Metrics For Job Security in Credit

This article originally appeared in Credit Today, the leading publication for the credit professional.
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In his book “Accounts Receivable Management Best Practices,” author John Salek, VP, Order to Cash for outsourcing giant Genpact, offers two important principles for what metrics you track and report to management.

  1. Report monthly and minimize the number of metrics routinely reported.
  2. Report on the basic dimensions of the receivable asset:
    – Risk. Age profile, risk profile by credit score, and bad debt expense.
    – Turnover. DSO actual versus best possible and cash collected.
    – Quality. Billing quality index, level of clutter.
    – Cost. Cost of accounts receivable management group as percent of revenue.
    – Service. Cycle time of disputes and credit application turnaround.

These are at once both complete and concise as a way to measure how both your receivables and your department are doing.

The first one of the five “basic dimensions of the receivable asset” above is something we see most credit managers report and often in great depth. The last four, not as much, but they are every bit as critical as the first one.

As we ponder these, we think the last two, in particular, are not just important for you and top management to track and work on. We are also certain they’re great metrics to track to ensure job security!

How do you stack up in all five of these?


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Boosting Credit Staff Effectiveness With Formal Performance Measurements

Editor’s note: The following article originally appeared in Credit Today, the leading publication for the credit professional, a CMA Partner. Click here for Special CMA Member $10 Trial!

“It’s essential for every member of our associate family first to understand the limitations of our resources and then to be able to show how and why their function is important to the organization and how we can contribute to its profitability and growth,” declares David J. Carere, CCE, CPA, CIA, director of credit risk management for Rich Products Corp. (Buffalo, N.Y.). “Formal performance measurements help us demonstrate this. For example, we can show the total number of dollars in the receivables portfolio and the benefits the organization gets from timely collection of those accounts.”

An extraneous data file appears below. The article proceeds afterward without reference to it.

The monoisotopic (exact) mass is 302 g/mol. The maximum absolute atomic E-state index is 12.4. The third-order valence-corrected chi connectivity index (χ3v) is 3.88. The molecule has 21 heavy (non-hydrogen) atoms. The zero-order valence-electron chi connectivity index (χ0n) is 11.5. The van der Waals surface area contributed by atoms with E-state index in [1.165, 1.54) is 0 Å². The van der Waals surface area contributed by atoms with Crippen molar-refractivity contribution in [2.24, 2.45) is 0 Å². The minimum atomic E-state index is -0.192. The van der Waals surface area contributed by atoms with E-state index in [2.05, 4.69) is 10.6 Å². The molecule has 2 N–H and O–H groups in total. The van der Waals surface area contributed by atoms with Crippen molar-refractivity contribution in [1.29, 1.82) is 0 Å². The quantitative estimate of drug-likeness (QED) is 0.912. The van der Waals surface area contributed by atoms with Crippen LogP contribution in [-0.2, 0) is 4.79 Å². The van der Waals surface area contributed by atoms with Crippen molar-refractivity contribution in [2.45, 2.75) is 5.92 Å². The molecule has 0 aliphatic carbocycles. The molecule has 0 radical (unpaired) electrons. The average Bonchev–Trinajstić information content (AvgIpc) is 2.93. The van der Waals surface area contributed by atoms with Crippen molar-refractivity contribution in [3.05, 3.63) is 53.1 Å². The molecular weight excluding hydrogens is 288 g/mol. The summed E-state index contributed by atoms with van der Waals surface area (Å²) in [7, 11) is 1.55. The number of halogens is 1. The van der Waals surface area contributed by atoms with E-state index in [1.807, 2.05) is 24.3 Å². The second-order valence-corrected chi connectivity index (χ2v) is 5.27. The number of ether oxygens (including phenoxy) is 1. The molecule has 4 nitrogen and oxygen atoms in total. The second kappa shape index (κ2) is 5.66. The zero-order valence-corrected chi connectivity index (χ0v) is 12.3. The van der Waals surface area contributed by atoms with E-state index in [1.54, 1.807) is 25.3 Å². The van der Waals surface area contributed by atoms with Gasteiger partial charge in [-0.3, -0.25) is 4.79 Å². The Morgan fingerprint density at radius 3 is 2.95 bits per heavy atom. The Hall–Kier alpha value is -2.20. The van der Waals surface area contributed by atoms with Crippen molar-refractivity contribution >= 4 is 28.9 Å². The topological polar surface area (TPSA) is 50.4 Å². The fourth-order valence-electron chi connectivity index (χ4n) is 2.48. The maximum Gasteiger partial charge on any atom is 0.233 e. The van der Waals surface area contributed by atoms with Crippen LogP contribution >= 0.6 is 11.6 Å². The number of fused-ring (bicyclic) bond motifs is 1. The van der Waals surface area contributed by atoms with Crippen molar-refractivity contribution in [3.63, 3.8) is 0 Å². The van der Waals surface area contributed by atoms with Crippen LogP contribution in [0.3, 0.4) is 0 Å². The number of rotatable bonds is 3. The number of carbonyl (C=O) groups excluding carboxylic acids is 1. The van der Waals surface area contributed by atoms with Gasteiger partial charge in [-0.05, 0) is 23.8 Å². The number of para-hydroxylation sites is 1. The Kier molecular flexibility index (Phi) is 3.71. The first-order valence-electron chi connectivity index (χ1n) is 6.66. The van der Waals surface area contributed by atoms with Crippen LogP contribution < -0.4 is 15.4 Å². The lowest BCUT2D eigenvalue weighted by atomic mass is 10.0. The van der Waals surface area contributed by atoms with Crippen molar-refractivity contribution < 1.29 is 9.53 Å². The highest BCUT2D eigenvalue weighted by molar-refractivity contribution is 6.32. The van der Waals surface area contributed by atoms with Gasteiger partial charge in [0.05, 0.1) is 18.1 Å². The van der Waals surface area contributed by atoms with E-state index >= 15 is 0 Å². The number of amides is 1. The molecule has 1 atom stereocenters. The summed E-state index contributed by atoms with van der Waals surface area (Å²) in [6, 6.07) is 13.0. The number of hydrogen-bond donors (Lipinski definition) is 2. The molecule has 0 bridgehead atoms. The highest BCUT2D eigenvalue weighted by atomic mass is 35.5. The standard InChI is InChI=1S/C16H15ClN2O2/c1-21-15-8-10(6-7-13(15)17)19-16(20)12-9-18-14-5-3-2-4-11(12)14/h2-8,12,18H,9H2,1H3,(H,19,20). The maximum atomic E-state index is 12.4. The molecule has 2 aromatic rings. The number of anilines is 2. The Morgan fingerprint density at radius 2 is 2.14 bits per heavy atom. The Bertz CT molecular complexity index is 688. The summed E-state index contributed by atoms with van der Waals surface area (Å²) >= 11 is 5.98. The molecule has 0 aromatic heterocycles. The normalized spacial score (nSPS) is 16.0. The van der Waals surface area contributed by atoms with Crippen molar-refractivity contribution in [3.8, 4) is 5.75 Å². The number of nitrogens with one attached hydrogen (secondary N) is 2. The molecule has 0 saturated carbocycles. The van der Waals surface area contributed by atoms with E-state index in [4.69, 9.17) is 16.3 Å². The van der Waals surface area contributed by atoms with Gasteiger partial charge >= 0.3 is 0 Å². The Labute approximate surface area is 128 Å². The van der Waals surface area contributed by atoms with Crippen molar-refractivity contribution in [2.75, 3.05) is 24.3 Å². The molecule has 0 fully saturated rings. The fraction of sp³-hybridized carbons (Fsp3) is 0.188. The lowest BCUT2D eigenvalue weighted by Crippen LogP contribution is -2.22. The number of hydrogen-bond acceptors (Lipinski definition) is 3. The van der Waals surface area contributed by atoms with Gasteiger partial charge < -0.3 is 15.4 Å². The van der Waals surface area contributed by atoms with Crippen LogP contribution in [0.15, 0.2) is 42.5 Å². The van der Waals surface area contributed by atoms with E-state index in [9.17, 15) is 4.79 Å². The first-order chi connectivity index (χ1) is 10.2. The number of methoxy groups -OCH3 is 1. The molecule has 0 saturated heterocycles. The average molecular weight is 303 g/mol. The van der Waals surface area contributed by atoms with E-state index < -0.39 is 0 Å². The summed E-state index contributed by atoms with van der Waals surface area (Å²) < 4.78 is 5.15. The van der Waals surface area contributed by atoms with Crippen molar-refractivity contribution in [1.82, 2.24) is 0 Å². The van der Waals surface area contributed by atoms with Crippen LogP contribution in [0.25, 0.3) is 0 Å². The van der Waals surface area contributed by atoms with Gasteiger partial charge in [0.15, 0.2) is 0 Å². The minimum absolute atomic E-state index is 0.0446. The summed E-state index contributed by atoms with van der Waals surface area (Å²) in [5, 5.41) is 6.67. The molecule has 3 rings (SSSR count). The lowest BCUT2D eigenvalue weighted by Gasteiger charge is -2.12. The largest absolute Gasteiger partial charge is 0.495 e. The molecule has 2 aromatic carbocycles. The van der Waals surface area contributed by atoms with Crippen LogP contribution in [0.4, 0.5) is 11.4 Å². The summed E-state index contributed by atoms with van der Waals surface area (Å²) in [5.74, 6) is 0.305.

Benefits of formal performance measures for associates include:

  • Clearly established expectations.
  • Alignment in pursuing goals and directions that are important.
  • Creation of a stable environment and a sense of certainty for the associates. “They know what is important and why,” explains Carere.

In setting targets, Carere realized that he needed to take several factors into account:

  • Targets must be consistent with and support the overall departmental mission and objectives.
  • Targets must be limited to a small number of important ones. “If you create too many, you not only water down the importance of each, but it makes it very confusing and overwhelming for the associates to deal with so many,” he explains.
  • Targets must be achievable. “If targets are not achievable, it only sets associates up for failure,” notes Credit Manager Suzanne Gastle.
  • Targets must be set for both individuals and teams. “There are some measures that are good for individuals and some that are good for a team,” explains Carere. “When individuals are recognized and rewarded for excellent personal performance, and a sense of team is fostered, you get the best of both worlds.”